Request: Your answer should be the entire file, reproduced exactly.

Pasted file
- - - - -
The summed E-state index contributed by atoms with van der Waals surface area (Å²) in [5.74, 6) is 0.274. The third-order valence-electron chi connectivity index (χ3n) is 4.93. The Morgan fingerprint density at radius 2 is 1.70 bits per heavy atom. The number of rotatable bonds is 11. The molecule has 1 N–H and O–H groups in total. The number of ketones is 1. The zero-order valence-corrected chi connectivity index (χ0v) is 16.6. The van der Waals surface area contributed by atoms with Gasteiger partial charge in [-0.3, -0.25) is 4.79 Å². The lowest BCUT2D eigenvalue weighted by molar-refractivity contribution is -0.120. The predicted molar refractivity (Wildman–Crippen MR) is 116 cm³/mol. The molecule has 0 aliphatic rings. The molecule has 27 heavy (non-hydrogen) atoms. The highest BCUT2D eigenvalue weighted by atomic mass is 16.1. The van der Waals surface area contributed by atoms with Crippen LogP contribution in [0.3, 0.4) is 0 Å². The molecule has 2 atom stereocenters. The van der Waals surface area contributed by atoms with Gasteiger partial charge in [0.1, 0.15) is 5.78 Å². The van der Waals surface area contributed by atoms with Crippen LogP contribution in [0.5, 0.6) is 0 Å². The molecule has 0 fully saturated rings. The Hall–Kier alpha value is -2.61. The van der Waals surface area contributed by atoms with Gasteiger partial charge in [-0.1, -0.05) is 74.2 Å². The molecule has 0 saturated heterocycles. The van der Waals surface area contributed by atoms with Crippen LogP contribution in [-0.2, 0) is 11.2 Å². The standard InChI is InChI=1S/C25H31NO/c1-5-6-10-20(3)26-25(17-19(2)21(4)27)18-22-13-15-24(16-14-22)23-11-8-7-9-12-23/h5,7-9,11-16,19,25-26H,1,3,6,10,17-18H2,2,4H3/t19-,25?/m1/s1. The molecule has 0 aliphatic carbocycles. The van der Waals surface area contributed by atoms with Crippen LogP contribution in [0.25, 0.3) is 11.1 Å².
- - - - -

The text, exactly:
The summed E-state index contributed by atoms with van der Waals surface area (Å²) in [5.74, 6) is 0.274. The third-order valence-electron chi connectivity index (χ3n) is 4.93. The Morgan fingerprint density at radius 2 is 1.70 bits per heavy atom. The number of rotatable bonds is 11. The molecule has 1 N–H and O–H groups in total. The number of ketones is 1. The zero-order valence-corrected chi connectivity index (χ0v) is 16.6. The van der Waals surface area contributed by atoms with Gasteiger partial charge in [-0.3, -0.25) is 4.79 Å². The lowest BCUT2D eigenvalue weighted by molar-refractivity contribution is -0.120. The predicted molar refractivity (Wildman–Crippen MR) is 116 cm³/mol. The molecule has 0 aliphatic rings. The molecule has 27 heavy (non-hydrogen) atoms. The highest BCUT2D eigenvalue weighted by atomic mass is 16.1. The van der Waals surface area contributed by atoms with Crippen LogP contribution in [0.3, 0.4) is 0 Å². The molecule has 2 atom stereocenters. The van der Waals surface area contributed by atoms with Gasteiger partial charge in [0.1, 0.15) is 5.78 Å². The van der Waals surface area contributed by atoms with Crippen LogP contribution in [0.5, 0.6) is 0 Å². The molecule has 0 fully saturated rings. The Hall–Kier alpha value is -2.61. The van der Waals surface area contributed by atoms with Gasteiger partial charge in [-0.1, -0.05) is 74.2 Å². The molecule has 0 saturated heterocycles. The van der Waals surface area contributed by atoms with Crippen LogP contribution in [-0.2, 0) is 11.2 Å². The standard InChI is InChI=1S/C25H31NO/c1-5-6-10-20(3)26-25(17-19(2)21(4)27)18-22-13-15-24(16-14-22)23-11-8-7-9-12-23/h5,7-9,11-16,19,25-26H,1,3,6,10,17-18H2,2,4H3/t19-,25?/m1/s1. The molecule has 0 aliphatic carbocycles. The van der Waals surface area contributed by atoms with Crippen LogP contribution in [0.25, 0.3) is 11.1 Å².